widow of Ephesus

widow of Ephesus

weeping over her husband’s corpse, she is cheered by a compassionate sentry and they become ardent lovers in the burial vault. [Rom. Lit.: Satyricon]
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Their topics include sententiousness in Roman comedy: a moralizing reading, Plautus undoing himself: what is funny and what is Plautine in Stichus and Trinummus, basket case: material girl and animate object in Plautus' Cistellaria, when reason surrenders its authority: Thyestes' approach to Atreus' palace, Petronian spectacles: the Widow of Ephesus generically revisited, and Seneca's Thyestes: three female translators into English.
The Widow of Ephesus," the scandalous classical story behind Chapman's play, is the perfect paradigm of this fixation with a widow's performance of grief.
With its extensive borrowing from Petronius's version of the legend of the widow of Ephesus, as well as its echoes of Homer's Penelope and Ulysses, Shakespeare's Twelfth Night and Hamlet (and possibly Othello), (29) its fascination with suspicion and constancy also looks toward the tragicomedies of Beaumont and Fletcher.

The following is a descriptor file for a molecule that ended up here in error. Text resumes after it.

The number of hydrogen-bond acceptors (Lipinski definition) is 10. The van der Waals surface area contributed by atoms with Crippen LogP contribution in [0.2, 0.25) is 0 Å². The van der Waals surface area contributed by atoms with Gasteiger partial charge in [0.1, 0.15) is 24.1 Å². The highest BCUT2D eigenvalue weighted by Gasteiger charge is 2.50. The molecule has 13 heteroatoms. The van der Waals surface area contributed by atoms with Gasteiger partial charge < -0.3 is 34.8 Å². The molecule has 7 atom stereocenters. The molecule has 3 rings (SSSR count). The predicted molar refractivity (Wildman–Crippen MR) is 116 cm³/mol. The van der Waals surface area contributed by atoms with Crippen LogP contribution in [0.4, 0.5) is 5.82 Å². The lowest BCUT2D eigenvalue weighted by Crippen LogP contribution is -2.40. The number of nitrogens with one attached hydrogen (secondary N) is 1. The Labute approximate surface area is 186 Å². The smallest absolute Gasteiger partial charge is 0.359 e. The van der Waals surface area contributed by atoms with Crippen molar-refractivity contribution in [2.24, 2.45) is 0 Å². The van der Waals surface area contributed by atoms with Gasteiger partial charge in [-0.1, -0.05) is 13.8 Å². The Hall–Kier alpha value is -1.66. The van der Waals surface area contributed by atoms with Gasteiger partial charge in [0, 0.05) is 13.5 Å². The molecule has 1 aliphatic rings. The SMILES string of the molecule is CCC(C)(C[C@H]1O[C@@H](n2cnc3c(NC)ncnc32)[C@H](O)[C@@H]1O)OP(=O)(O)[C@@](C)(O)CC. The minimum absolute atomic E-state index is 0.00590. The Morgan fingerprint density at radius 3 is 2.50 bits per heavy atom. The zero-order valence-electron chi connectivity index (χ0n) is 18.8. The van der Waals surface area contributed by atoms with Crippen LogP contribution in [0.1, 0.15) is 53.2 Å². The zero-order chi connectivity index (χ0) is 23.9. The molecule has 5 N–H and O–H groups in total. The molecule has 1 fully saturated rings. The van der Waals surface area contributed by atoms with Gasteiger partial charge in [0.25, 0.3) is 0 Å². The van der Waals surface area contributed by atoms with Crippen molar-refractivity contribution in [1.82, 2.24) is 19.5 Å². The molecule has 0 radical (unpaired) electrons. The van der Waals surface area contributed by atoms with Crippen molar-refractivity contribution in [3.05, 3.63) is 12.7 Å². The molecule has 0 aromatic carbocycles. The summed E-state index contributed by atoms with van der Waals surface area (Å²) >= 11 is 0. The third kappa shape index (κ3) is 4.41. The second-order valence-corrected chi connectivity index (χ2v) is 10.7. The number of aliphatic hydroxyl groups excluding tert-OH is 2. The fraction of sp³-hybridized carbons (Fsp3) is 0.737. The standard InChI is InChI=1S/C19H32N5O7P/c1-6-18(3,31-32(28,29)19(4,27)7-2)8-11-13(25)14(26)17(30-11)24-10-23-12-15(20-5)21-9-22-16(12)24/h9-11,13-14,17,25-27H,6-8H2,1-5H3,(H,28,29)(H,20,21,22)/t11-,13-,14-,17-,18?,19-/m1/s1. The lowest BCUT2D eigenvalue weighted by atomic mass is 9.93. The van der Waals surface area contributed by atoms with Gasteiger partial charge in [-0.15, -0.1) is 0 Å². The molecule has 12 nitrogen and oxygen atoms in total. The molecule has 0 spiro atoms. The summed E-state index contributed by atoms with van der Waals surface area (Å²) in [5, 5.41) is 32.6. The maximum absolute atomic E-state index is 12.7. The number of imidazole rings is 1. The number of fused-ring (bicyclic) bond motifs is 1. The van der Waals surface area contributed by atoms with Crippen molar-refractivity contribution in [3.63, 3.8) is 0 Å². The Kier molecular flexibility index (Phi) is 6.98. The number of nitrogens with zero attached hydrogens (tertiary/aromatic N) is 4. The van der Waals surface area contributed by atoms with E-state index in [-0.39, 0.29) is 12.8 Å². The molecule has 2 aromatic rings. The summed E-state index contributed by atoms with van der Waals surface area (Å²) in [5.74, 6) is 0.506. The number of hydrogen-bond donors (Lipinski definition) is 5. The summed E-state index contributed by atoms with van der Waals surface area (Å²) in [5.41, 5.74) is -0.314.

Like the widow of Ephesus, his wife/widow Cynthia proves vulnerable to seduction despite her vows.
McGlathery's essay, "The Tomb of Epic: Bakhtinian Parody and Petronius' Tale of the Widow of Ephesus," demonstrates how Bakhtin's notion of the "ancient complex" of folk culture -- those aspects of human experience such as food, sex, and death and the physical site of the public square -- can be applied to Petronius' tale of the Widow of Ephesus, and how such an application enhances the tale's "carnivalesque leveling of the 'high' and 'low' categories of human existence" (120).
Chapter 4, "Sex, Food, and Money: Low Themes versus High Scenarios," first examines Petrionius's famed Milesian tale, the story of the widow of Ephesus.